We think that the legislature in using the words “or any other person” deliberately selected these words in order to prohibit minors, visibly intoxicated persons, insane persons, habitual drunkards, and persons of known intemperate habits, from obtaining liquor, malt or brewed beverages, whether by purchase or gift, from licensees or any other persons. The intention of the legislature to protect the classes of persons named is the underlying consideration. If we were to restrict this section of the Act to “licensees” or their “servants, agents or employees,” we would nullify the very purpose of the Act.

Slip op. at 15 (quoting Randall, 133 A.2d at 282). In contrast to the Randall case, Manning was a civil case. There, the plaintiff filed a complaint sounding in negligence against his defendant-employer. The plaintiff alleged that he and another employee were at a company party where the defendant-employer furnished alcoholic beverages to the other employee and continued to serve him alcohol despite him being visibly intoxicated. The plaintiff alleged that, after he and the employee left the party, he sustained injuries in a motor vehicle accident caused by the employee who was under the influence of alcohol. Defendant-employer filed preliminary objections to the complaint, which the trial court granted. In sustaining the preliminary objections, the trial court refused to extend the holding in Randall to a civil case. The plaintiff appealed to the Supreme Court which held:

In dismissing the complaint, the trial court held that no cause of action was stated under any theory and specifically held that [Section] 493(1) of the Liquor Code . . . which defines certain unlawful conduct, does not impose civil liability upon [the defendant-employers].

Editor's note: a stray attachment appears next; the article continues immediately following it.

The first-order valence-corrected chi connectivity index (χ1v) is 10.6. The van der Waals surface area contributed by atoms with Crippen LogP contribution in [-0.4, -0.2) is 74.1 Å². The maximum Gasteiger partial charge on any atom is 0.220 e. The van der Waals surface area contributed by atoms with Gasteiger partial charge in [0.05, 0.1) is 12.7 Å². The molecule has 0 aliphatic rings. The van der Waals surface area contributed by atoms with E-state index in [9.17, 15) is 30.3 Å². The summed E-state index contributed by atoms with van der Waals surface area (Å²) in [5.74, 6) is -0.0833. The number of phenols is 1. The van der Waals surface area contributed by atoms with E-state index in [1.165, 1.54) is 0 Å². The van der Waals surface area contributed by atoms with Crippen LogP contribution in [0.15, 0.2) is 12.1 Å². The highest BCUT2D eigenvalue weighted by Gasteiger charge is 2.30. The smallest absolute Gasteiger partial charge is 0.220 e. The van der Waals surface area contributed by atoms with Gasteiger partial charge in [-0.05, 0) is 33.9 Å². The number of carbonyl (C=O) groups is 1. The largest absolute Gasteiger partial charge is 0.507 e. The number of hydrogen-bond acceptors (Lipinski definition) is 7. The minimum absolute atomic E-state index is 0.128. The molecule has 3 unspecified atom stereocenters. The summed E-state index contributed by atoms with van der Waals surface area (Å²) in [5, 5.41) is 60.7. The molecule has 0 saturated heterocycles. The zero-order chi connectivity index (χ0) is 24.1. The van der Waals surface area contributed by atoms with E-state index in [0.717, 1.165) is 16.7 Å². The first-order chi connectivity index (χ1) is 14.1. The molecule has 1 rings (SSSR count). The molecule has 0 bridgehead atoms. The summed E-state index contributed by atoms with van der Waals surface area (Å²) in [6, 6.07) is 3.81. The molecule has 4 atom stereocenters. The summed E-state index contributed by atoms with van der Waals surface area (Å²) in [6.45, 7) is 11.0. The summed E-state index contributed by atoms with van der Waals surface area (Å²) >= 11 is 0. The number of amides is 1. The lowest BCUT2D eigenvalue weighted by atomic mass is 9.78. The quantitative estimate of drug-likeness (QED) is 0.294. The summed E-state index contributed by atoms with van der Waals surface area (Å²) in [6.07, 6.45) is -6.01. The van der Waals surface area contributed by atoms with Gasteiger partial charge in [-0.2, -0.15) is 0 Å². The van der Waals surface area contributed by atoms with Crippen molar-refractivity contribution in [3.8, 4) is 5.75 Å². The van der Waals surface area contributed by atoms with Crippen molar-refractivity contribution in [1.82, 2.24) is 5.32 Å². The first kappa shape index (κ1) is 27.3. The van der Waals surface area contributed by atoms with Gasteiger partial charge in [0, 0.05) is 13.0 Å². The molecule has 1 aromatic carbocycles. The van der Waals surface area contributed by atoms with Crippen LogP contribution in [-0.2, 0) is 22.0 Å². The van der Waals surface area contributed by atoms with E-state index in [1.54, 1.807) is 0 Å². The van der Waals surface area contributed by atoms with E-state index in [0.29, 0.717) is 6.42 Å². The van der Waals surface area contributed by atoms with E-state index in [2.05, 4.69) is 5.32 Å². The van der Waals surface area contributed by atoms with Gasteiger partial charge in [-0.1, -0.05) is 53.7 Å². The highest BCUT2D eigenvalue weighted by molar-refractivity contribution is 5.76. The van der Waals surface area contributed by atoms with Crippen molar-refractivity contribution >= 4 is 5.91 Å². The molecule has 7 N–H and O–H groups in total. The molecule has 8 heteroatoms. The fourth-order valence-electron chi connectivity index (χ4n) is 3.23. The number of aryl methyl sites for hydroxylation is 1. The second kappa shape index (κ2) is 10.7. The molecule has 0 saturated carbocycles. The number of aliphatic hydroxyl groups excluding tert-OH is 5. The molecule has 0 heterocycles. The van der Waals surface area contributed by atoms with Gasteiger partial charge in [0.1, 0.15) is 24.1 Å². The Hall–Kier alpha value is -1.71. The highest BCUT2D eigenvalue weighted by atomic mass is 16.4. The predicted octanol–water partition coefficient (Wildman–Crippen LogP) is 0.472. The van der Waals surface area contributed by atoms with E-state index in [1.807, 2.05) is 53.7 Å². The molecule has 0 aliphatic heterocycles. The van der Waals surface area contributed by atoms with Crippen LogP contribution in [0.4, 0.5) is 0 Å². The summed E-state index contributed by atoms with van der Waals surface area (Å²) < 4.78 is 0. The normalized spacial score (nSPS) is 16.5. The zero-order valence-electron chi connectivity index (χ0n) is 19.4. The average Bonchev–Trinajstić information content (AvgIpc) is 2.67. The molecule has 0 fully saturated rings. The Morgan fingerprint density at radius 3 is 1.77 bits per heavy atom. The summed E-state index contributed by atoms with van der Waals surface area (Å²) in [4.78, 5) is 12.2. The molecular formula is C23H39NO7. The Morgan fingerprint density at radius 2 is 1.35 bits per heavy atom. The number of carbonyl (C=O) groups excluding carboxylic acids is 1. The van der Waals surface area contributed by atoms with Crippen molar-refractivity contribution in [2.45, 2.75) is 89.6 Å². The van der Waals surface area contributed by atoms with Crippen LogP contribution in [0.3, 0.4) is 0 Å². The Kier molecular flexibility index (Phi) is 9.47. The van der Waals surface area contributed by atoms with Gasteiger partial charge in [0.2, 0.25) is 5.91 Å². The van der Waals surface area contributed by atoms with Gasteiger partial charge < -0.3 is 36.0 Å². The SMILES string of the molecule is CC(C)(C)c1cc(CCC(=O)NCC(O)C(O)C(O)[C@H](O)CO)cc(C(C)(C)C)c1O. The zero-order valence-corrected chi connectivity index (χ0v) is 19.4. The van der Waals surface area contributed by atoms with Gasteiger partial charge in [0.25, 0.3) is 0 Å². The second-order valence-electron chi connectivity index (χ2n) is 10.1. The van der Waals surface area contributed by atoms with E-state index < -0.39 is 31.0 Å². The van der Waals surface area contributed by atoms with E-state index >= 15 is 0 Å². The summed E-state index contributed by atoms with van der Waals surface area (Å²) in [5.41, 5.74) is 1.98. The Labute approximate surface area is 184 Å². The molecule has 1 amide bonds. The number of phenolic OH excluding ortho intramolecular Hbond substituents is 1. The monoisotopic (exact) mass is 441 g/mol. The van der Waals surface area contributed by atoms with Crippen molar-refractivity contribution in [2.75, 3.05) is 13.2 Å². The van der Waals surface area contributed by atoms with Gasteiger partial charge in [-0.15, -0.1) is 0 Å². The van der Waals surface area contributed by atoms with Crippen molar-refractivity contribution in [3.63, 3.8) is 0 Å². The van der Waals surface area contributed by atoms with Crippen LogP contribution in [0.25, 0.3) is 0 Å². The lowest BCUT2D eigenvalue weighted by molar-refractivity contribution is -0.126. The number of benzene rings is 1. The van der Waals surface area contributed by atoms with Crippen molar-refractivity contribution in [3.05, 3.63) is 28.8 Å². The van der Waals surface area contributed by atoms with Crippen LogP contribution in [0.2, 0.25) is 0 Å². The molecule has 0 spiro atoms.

We find no error in the trial court’s dismissal of [plaintiff’s] complaint. Only licensed persons engaged in the [s]ale of intoxicants have been held to be civilly liable to injured parties. [Plaintiff] asks us to impose civil liability on nonlicensed persons like [the defendant-employers], who furnish intoxicants for no remuneration. We decline to do so. While [Plaintiff’s] proposal may have merit, we feel that a decision of this monumental nature is best left to the legislature.

Slip op. at 17 (quoting Manning, 310 A.2d at 75) (internal citations omitted). Relying on Manning, Superior Court concluded that Manning “offers compelling support for the conclusion that DFA, as a non-licensee, is not subject to the standard applicable to licensees under Section 4-493(1).” Slip op. at 18. Superior Court further concluded that the absence or presence of renumeration “is neither relevant nor dispositive under the plain terms of Section 4-493(1): the statute clearly prohibits the selling, furnishing, or giving of liquor or beer ‘to any person visibly intoxicated.’” Slip op. at 18 (emphasis omitted). Because the Supreme Court in Manning concluded that the phrase “any other person” did not encompass non-licensees, Superior Court concluded that “any other person” excludes non-licensees and that DFA cannot be civilly liable for violating the standard found in Section 4-493(1).